A Tale of Two Pickles
My partner has his own pickle ghost: half-sours put up in an earthen crock by his Polish aunt and set in the cool basement to ripen and turn. On visits he would pad quietly downstairs with his brother, and together they’d sneak as many of the big dills as their little hands and stomachs could handle. Careful to replace the stoneware plate that held the pickles submerged in their brine, the two boys thought they were very clever. Cioci (Auntie) never said a word, but simply kept the crock filled with cucumbers picked from her large and well-tended garden.
This summer we tried to make Cioci’s pickles, too. But had she kept the crock covered with cheesecloth or a heavy lid? Did she leave the stem ends of the cukes intact, as we’d read in some recipes, and shave off a bit from the blossom end? Or include a grape leaf for extra crunch? The memory was mostly about sneaking the pickle, not making it.
Our first try was a salty disaster. Another batch seemed to hold some promise but then suddenly turned to mush. Ultimately, after reading dozens of variations on making pickles in a crock, we realized that we were following the steps to make a finished pickle when what we really wanted was something more immediate and clandestine, something forbidden: a pickle that would make our hearts pound as we reached for it.
So we’ve spent the summer in a pickle, trying to recapture the salty crunch of Cioci’s half-sours and the compact zing of Gram’s little cornichons. The tricky part was that each of us was trying to resurrect not just a pickle but a pickled memory. The challenge was how to add to the crock the thrill of sneaking a bite, or to stir in the damp, earthy smell of a dirt-floor cellar.
We persisted. Taste, memory, and emotion seemed to combine with increasing intensity at every bite. We evaluated the nuance and complexity of each new batch as if it were a fine wine. “Initially quite sour, this pickle opens slowly to reveal salty, earthy undertones,” one of us might opine. Or: “A bit plump, but seductive, with a long, steely finish. Impressive nose, peppery, it promises to taste even better in three months.” For as long as the garden kept pumping out cucumbers, we were students of the briny, the bitter, and all things biting. We spent hours delineating taut from crisp, and crisp from crunchy, and debating the subtle differences between tart and tangy.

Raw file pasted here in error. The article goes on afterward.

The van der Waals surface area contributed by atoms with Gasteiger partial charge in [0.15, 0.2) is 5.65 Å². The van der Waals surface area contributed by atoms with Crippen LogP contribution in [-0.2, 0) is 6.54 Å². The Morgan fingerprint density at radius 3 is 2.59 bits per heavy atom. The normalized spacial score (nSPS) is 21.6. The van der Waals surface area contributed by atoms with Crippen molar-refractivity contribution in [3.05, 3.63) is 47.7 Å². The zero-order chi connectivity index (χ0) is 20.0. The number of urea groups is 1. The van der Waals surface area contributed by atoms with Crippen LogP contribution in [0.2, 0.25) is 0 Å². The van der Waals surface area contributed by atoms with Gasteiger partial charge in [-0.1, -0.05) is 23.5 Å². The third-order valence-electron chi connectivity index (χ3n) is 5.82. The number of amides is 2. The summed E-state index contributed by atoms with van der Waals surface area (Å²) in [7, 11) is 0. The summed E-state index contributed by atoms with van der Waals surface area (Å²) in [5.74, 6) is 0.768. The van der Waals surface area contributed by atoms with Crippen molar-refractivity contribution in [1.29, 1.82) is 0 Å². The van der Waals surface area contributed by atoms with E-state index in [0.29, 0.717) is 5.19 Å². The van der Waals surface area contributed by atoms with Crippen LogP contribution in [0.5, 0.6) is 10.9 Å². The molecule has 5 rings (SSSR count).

Sour, it turns out, has a split personality. There’s the good sour, the one that adds perk and pizzazz to our otherwise bland diet. And then there’s the evil-twin sour, the one that spoils our food. We refer to bad feelings as “sour grapes,” but we intentionally make any number of other fruits, veggies, and proteins sour, pickling pigs’ feet, flower buds, or hard-boiled eggs. Not even the little sardine can escape our passion for pucker.
Sour milk in the carton is something you don’t want to slog into your morning coffee or tea, but home bakers have long practiced the art of clabbering, or souring raw milk on purpose for a recipe, to produce a tart flavor and ensure a tender crumb. Whenever she made doughnuts, Gram always soured the milk. Cioci performed a similar bit of alchemy when she whisked cream into her vinegary beet soup, creating a shockingly pink and velvety borscht. Sour, when we’re on its good side, can perform miracles. The pickle, for example: cucumber plus vinegar plus salt and spice. Somehow it all adds up to more than the sum of its parts.
So the power of sour is something our grandparents understood well. But I find myself wondering whether there might be more to sourness than simple preservation, and women like Gram and Cioci knew what that was. Whatever they put up in those gleaming glass jars, whether brined or vinegared, was not only sustaining but symbolic. It was the present carried into the future: a certain hopefulness, perhaps. Or, maybe they canned as a way of remembering the past.
Gram outlived her husband by decades, having attended to him in his wheelchair for the last years of his life. She stood stoically by first the graveside of her infant child, then her grown son’s, and finally that of her daughter, my mother. Sometimes I wonder whether, when she soured the milk for her doughnut batter, she was thinking of them. As a child, I watched her make those doughnuts any number of times. I’d stand on a chair next to the counter and follow her hands as she whipped up a batch from memory. I’d imagine we were scientists as she stirred a tablespoon of vinegar into the measuring cup of milk and waited for the predictable results. When she’d add a pinch of grated nutmeg to the batter, we became explorers returning with fragrant spices from faraway lands. Often, she’d hand me the tin cutter, and I’d stamp out the floppy, concentric circles of dough in preparation for their deep-fry dip in the hot lard.
In my mind’s eye, I can see her making chocolate cake, cinnamon buns, fresh doughnuts, oatmeal cookies, even fudge, but I never actually saw her put up those little pickles; they simply ghosted their way onto the cellar stairs. So I’ve searched all summer to find the secret ingredient, trying various concoctions of vinegars, incantatory grape leaves, conjuring roots, seeds of hope. I never thought to measure in longing or the understanding of just how short the growing season is, how moments linger for such a short time. Or that some are all too brief, and begin to flicker and fade, unless we can somehow preserve them.